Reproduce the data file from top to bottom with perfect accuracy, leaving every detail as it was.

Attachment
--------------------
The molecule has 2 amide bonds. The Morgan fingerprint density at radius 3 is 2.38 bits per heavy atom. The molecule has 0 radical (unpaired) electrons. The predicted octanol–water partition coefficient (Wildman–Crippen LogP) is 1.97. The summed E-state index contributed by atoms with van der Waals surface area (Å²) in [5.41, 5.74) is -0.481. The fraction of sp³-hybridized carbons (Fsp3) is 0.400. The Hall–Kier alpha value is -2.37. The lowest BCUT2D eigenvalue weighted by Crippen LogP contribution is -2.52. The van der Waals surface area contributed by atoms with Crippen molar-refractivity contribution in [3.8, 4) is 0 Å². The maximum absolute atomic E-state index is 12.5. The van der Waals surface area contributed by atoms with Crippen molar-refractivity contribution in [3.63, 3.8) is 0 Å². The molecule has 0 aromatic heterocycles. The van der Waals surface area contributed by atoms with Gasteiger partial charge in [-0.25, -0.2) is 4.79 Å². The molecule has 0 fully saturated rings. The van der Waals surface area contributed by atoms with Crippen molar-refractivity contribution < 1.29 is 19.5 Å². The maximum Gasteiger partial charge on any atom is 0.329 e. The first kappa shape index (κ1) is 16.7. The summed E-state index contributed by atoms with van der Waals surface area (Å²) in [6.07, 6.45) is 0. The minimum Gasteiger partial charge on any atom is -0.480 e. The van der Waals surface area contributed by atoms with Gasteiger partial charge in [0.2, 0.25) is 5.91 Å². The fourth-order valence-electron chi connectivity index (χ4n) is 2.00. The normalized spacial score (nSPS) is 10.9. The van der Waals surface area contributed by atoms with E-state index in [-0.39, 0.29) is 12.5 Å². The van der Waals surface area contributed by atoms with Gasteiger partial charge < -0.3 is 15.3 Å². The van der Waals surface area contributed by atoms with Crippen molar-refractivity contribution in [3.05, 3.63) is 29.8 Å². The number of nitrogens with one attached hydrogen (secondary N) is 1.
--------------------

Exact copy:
The molecule has 2 amide bonds. The Morgan fingerprint density at radius 3 is 2.38 bits per heavy atom. The molecule has 0 radical (unpaired) electrons. The predicted octanol–water partition coefficient (Wildman–Crippen LogP) is 1.97. The summed E-state index contributed by atoms with van der Waals surface area (Å²) in [5.41, 5.74) is -0.481. The fraction of sp³-hybridized carbons (Fsp3) is 0.400. The Hall–Kier alpha value is -2.37. The lowest BCUT2D eigenvalue weighted by Crippen LogP contribution is -2.52. The van der Waals surface area contributed by atoms with Crippen molar-refractivity contribution in [3.8, 4) is 0 Å². The maximum absolute atomic E-state index is 12.5. The van der Waals surface area contributed by atoms with Crippen molar-refractivity contribution in [3.63, 3.8) is 0 Å². The molecule has 0 aromatic heterocycles. The van der Waals surface area contributed by atoms with Gasteiger partial charge in [-0.25, -0.2) is 4.79 Å². The molecule has 0 fully saturated rings. The van der Waals surface area contributed by atoms with Crippen molar-refractivity contribution < 1.29 is 19.5 Å². The maximum Gasteiger partial charge on any atom is 0.329 e. The first kappa shape index (κ1) is 16.7. The summed E-state index contributed by atoms with van der Waals surface area (Å²) in [6.07, 6.45) is 0. The minimum Gasteiger partial charge on any atom is -0.480 e. The van der Waals surface area contributed by atoms with Gasteiger partial charge in [0.2, 0.25) is 5.91 Å². The fourth-order valence-electron chi connectivity index (χ4n) is 2.00. The normalized spacial score (nSPS) is 10.9. The van der Waals surface area contributed by atoms with E-state index in [-0.39, 0.29) is 12.5 Å². The van der Waals surface area contributed by atoms with Gasteiger partial charge < -0.3 is 15.3 Å². The van der Waals surface area contributed by atoms with Crippen molar-refractivity contribution in [3.05, 3.63) is 29.8 Å². The number of nitrogens with one attached hydrogen (secondary N) is 1.